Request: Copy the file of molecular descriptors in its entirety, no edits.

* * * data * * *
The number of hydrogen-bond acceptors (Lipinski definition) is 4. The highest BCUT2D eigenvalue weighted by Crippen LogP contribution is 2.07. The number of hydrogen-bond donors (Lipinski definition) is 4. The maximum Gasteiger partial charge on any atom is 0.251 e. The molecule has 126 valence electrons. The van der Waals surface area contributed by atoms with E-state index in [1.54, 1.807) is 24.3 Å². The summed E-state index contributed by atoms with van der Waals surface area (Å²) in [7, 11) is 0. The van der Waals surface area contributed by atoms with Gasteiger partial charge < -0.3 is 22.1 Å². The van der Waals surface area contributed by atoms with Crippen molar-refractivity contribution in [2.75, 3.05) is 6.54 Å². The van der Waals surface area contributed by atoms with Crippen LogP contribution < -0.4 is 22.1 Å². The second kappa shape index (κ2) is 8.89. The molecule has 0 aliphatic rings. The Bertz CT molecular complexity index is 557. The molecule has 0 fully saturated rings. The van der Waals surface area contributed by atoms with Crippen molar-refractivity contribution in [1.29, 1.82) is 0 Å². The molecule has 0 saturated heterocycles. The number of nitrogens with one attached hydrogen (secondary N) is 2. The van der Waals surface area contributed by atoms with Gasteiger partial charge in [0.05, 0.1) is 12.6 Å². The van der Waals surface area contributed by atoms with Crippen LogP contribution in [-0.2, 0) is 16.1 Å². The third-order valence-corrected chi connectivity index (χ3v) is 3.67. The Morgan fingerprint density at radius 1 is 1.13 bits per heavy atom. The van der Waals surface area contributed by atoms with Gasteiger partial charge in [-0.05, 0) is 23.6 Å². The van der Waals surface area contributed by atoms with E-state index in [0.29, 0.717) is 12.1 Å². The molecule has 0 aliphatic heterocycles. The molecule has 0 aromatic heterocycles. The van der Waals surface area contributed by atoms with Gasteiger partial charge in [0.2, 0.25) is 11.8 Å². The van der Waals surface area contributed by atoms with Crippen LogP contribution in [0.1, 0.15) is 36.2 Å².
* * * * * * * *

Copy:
The number of hydrogen-bond acceptors (Lipinski definition) is 4. The highest BCUT2D eigenvalue weighted by Crippen LogP contribution is 2.07. The number of hydrogen-bond donors (Lipinski definition) is 4. The maximum Gasteiger partial charge on any atom is 0.251 e. The molecule has 126 valence electrons. The van der Waals surface area contributed by atoms with E-state index in [1.54, 1.807) is 24.3 Å². The summed E-state index contributed by atoms with van der Waals surface area (Å²) in [7, 11) is 0. The van der Waals surface area contributed by atoms with Gasteiger partial charge < -0.3 is 22.1 Å². The van der Waals surface area contributed by atoms with Crippen molar-refractivity contribution in [2.75, 3.05) is 6.54 Å². The van der Waals surface area contributed by atoms with Crippen LogP contribution < -0.4 is 22.1 Å². The second kappa shape index (κ2) is 8.89. The molecule has 0 aliphatic rings. The Bertz CT molecular complexity index is 557. The molecule has 0 fully saturated rings. The van der Waals surface area contributed by atoms with Crippen molar-refractivity contribution in [1.29, 1.82) is 0 Å². The molecule has 0 saturated heterocycles. The number of nitrogens with one attached hydrogen (secondary N) is 2. The van der Waals surface area contributed by atoms with Gasteiger partial charge in [0.05, 0.1) is 12.6 Å². The van der Waals surface area contributed by atoms with Crippen LogP contribution in [-0.2, 0) is 16.1 Å². The third-order valence-corrected chi connectivity index (χ3v) is 3.67. The Morgan fingerprint density at radius 1 is 1.13 bits per heavy atom. The van der Waals surface area contributed by atoms with Gasteiger partial charge in [-0.05, 0) is 23.6 Å². The van der Waals surface area contributed by atoms with E-state index in [0.29, 0.717) is 12.1 Å². The molecule has 0 aliphatic heterocycles. The molecule has 0 aromatic heterocycles. The van der Waals surface area contributed by atoms with Gasteiger partial charge in [0.2, 0.25) is 11.8 Å². The van der Waals surface area contributed by atoms with Crippen LogP contribution in [0.1, 0.15) is 36.2 Å².